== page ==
2012 – A Year in Review

fireworksAnd with it being  January 1st, 2013 we can officially end 2012 and all its reading goals.  I’m very happy to say that I have succeeded in reading my 110 books for the year and exceeded that goal by a whopping 74 books!  With the success of this year I’ll up my reading goal again for 2013.  Keep an eye out for my annual New Year, New Challenges post for a breakdown of what I’m looking to accomplish.

2012 has definitely been a year of eclectic reading for me.  It’s difficult to pick my favorite books of the year since I read so many, but here is my best go:

  1. The Girl on the Cliff by Lucinda Riley
  2. The Orchid House by Lucinda Riley
  3. Dangerous to Know by Tasha Alexander
  4. A Million Suns by Beth Revis
  5. The Apothecary’s Daughter by Julie Klassen
  6. When Beauty Tamed the Beast by Eloisa James
  7. The Siren by Tiffany Reisz
  8. Short Straw Bride by Karen Witemeyer
  9. In A Treacherous Court by Michelle Diener/The Greatest Knight by Elizabeth Chadwick
  10. Fever by Lauren DeStefano

Damn. That was difficult.

My reading challenges wrap up is as follows: I once again blew through the Historical Fiction challenge (woot woot!).  I also succeeded in my first year participating in the Around the Stack challenge!  Now for the bad parts. The TBR challenge and the Audio challenge both got only one completed review each out of me.  I know I failed the audio challenge because of 1Q84 (AH SO LONG), plus my addiction of reading newer books killed any hope I had of finishing the TBR challenge.  A 50% completion rate for the challenges isn’t terrible, but I’d still liked to have completed 100%.

Even though it’s 2013 I still have some books to review that I finished in 2012, so keep an eye out for them.  You can also see a listing of EVERYTHING I read this year, including review links, here.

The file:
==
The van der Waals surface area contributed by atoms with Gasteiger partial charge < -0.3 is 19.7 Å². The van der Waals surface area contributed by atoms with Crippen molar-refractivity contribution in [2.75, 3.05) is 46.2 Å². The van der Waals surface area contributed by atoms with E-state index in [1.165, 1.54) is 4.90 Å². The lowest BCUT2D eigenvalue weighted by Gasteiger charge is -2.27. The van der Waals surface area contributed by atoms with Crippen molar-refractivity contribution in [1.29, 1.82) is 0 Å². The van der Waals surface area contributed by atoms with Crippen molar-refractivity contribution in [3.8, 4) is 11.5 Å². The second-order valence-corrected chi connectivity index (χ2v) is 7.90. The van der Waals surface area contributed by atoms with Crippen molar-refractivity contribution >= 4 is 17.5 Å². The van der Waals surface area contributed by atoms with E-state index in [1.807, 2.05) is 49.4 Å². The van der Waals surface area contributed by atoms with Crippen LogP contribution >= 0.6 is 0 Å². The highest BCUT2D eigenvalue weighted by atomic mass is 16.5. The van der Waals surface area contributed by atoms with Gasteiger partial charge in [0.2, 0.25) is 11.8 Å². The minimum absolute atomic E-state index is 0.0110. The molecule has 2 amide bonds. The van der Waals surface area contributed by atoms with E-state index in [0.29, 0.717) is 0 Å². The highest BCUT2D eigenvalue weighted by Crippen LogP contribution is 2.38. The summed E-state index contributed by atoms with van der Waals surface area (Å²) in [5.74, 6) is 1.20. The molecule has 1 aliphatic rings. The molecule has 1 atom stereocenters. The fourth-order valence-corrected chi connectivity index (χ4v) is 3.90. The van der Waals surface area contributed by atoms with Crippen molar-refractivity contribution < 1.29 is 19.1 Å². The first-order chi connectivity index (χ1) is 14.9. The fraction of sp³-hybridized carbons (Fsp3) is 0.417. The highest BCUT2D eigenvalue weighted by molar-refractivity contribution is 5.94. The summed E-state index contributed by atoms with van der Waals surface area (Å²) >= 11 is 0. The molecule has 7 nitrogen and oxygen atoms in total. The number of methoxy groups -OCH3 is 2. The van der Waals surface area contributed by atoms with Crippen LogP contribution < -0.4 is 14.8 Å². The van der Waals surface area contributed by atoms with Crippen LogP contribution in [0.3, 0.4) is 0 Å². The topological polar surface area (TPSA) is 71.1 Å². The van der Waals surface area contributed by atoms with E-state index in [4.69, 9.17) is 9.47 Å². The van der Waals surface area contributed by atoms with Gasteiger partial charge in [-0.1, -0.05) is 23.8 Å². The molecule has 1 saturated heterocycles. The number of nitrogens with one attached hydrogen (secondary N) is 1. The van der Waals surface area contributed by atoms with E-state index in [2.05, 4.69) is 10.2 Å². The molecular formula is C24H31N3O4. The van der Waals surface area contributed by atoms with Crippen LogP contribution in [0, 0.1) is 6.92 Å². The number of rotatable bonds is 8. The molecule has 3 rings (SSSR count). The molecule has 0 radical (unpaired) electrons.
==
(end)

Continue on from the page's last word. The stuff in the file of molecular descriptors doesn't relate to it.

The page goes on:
Well, there you go folks.  My 2012 year in review.  Enjoy the rest of your New Year’s and join me again tomorrow as we kick off a new year and new challenges!

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The October Round Up!

I can’t believe it’s time to write yet another round up post.  October wasn’t super packed with stuff, so I got a lot of good reading time in.  The highlight of the month though was definitely heading to my favorite bookstore, R.J. Julia, and seeing Lene Kaaberbøl and Agnete Friis discuss their newest book Invisible Murder.  The book is the second in their Nina Borg chronicles, the first being The Boy in the Suitcase (which I reviewed here).  Hearing them discuss the research that went into the book, their travels through Hungary, and the tragic stories of what life is like in Hungary for gypsies was harrowing.  I’m excited that I have some background on the real life instances that parts of the book are based on.  It’ll only add that much more to my reading of it.

Me and two of my best friends Kate & Ashley!

We also participated in our second read-a-thon of the year!  Todd and I made it through an hour longer than our first read-a-thon and completed more books as well. We considered it a success and are already looking forward to the next one in the spring.

Besides the read-a-thon our month was spent celebrating our birthdays and Halloween!  Our birthday celebration consisted of Todd, me, and 12 of our friends hitting up downtown New Haven for pizza and beers.  Following dinner we took the group saki bombing!  Those unfamiliar with the term – you take a glass and fill it about halfway with beer (preferably Japanese beer) and then balance a shot of hot saki on top.  You bang the table, let the shot drop in the beer, and then chug down the rest. (Sounds gross but is actually really delicious!)  It was a fabulous celebration and I can’t wait till next year!

Our Halloween party was as always a ton of fun.  Todd’s home-brewed pumpkin beer was a huge smash. (Such a smash all 5 gallons was drunk in one night!)  Everyone went all out on their costumes this year! (Todd and I were newsies) I’m already anticipating how we’re all going to top ourselves next year.

October was a fantastic reading month!  I met my second reading goal of the year of 160 books and have decided to up the goal to 200 books by year-end.  As of today I’m at 176, so I’m keeping my fingers crossed that I can make it through 24 more before year-end.  I completed 19 books in October with my favorite being The Girl on the Cliff by Lucinda Riley (my review is here).  Great great great book.  I really hope y’all will add it to your to-read piles.